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Historical Metrics

Management Center persists metrics so that you can view historical data for each cluster. You can customize how long data is persisted by changing the time-to-live (TTL).

Persisted metrics allow you to check the status of a cluster at a time in the past. Metrics include various time series data, including CPU load, memory consumption, and operation counters.

How Metrics are Persisted

When Management Center receives metrics from a Hazelcast cluster, it groups them by type into one-minute buckets before compressing them and saving them to disk in the hazelcast-mc/metrics directory. For example, metrics for CPU load goes into one bucket, while metrics for memory consumption go into another bucket.

You can customize where metrics data is persisted. See Configuring Management Center.

Every 10 seconds, Management Center starts a metrics-persistence thread that checks for one-minute buckets. To allow for late metrics due to poor connection or other errors, the metrics-persistence thread waits until one-minute buckets are 70 seconds old. This way, one-minute buckets have a 10-second threshold in which late metrics may be saved to disk.

For example:

  1. Management Center receives the first chunk of metrics at 9:00:00 AM.

  2. A one-minute bucket is created for each metric type in memory and each bucket’s timestamp is set to 9:00:00 AM. At this point nothing is saved to disk.

  3. The next chunk of metrics is received at 9:00:03 AM. No new one-minute buckets are created, only the new metrics are added to the existing one-minute buckets.

  4. The first metrics-persistence thread run starts at 9:00:10 AM. The thread didn’t find any minute buckets that are 70 seconds old. Still, nothing is saved to disk.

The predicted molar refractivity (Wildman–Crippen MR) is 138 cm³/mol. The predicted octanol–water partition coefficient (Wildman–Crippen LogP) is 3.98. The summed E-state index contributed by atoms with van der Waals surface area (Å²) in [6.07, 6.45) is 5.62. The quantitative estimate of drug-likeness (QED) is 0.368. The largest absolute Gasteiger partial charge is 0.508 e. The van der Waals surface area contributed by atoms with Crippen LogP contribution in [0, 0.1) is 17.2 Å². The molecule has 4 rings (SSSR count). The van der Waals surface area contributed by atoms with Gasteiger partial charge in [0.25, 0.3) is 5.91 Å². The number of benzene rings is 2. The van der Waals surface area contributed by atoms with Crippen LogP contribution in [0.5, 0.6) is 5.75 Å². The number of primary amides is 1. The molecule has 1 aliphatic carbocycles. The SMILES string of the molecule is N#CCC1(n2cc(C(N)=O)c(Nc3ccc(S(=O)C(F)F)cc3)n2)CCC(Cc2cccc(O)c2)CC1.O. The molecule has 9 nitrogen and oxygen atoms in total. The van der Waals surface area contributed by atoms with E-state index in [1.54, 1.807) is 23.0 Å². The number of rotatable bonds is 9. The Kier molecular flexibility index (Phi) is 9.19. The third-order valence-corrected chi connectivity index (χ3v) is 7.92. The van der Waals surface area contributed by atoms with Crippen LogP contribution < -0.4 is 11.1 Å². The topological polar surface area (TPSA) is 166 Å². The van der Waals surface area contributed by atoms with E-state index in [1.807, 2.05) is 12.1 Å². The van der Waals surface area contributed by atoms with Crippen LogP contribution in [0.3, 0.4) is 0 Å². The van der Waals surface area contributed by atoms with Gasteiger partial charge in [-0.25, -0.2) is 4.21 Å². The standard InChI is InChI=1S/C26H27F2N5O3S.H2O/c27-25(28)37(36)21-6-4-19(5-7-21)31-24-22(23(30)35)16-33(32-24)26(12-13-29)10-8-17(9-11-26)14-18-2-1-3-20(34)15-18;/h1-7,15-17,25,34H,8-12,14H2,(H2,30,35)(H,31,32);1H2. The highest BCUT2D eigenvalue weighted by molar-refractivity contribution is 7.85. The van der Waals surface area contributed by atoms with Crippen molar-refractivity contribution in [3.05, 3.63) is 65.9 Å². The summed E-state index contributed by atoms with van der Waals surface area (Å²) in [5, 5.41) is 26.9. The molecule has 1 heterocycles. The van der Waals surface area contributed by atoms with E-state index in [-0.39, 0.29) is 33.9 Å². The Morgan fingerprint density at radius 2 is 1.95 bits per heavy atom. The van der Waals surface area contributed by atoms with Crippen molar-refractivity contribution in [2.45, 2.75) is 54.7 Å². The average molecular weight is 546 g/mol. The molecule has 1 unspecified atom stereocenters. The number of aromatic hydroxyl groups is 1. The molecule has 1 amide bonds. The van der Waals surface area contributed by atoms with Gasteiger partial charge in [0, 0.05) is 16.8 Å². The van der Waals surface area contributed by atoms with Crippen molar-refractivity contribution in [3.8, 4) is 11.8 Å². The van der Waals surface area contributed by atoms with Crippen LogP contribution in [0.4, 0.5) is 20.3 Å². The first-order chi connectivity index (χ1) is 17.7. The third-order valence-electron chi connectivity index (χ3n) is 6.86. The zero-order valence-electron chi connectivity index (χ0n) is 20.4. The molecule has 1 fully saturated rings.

5. At 9:01:10 AM, the metrics-persistence thread saves the compressed one-minute buckets to disk.

Each in-memory minute bucket consumes around 0.5 KB of memory.

Changing the Metrics Time-to-Live

If you want to customize the number of days for which Management Center persists metrics, you can start Management Center with the hazelcast.mc.metrics.disk.ttl.duration property.

This setting is a soft limit, which gives you indirect control over Management Center disk usage. The actual disk usage depends on the volume of metrics that are generated by your clusters such as the number of cluster members and the number of data structures with enabled statistics that you have in the connected clusters.

Persistence Logs

Every hour, you will see the following message in the logs:

Known time series
Tracked minute buckets
Number of persistence runs
Total persistence run time
Max persistence run time
Average persistence run time
Last hour average persistence run time
Total persisted minute buckets
Max persisted minute buckets per run
Average persisted minute buckets per run
Last hour average persisted minute buckets per run
Total dropped data points that arrived when the target minute bucket is no longer tracked, but not yet released(persisted)
Total evicted dangling minute series
Persistent store TTL
Persistent store size on disk
Data point memory compression ratio

These logs provide some basic persistence statistics and details about any active persistence configuration. All time values are logged in HH:mm:ss.SSS format.

Data point memory compression ratio shows how many times less disk space is used than in-memory storage.

Troubleshooting

Use this section to find suggestions for resolving errors that may occur with metrics persistence.

RocksDB File Permissions

Management Center uses the RocksDB native library to persist metrics. By default, the RocksDB binary is extracted into the java.io.tmpdir directory. To overcome file system permissions, you may need to override this default directory by setting the ROCKSDB_SHAREDLIB_DIR environment variable to the absolute path of another directory. See the following example:

mkdir $HOME/tmp/rocksdb
export ROCKSDB_SHAREDLIB_DIR="$(realpath $HOME/tmp/rocksdb)"
hz-mc start

Slow Background Persistence Runs

If Management Center tries to persist more metrics than the underlying persistent storage or disk throughput can handle, you will see the following warning:

Detected slow background persistence runs: 6 runs took 61000 ms. Consider decreasing count of collected metrics.

To resolve this issue, you can do the following: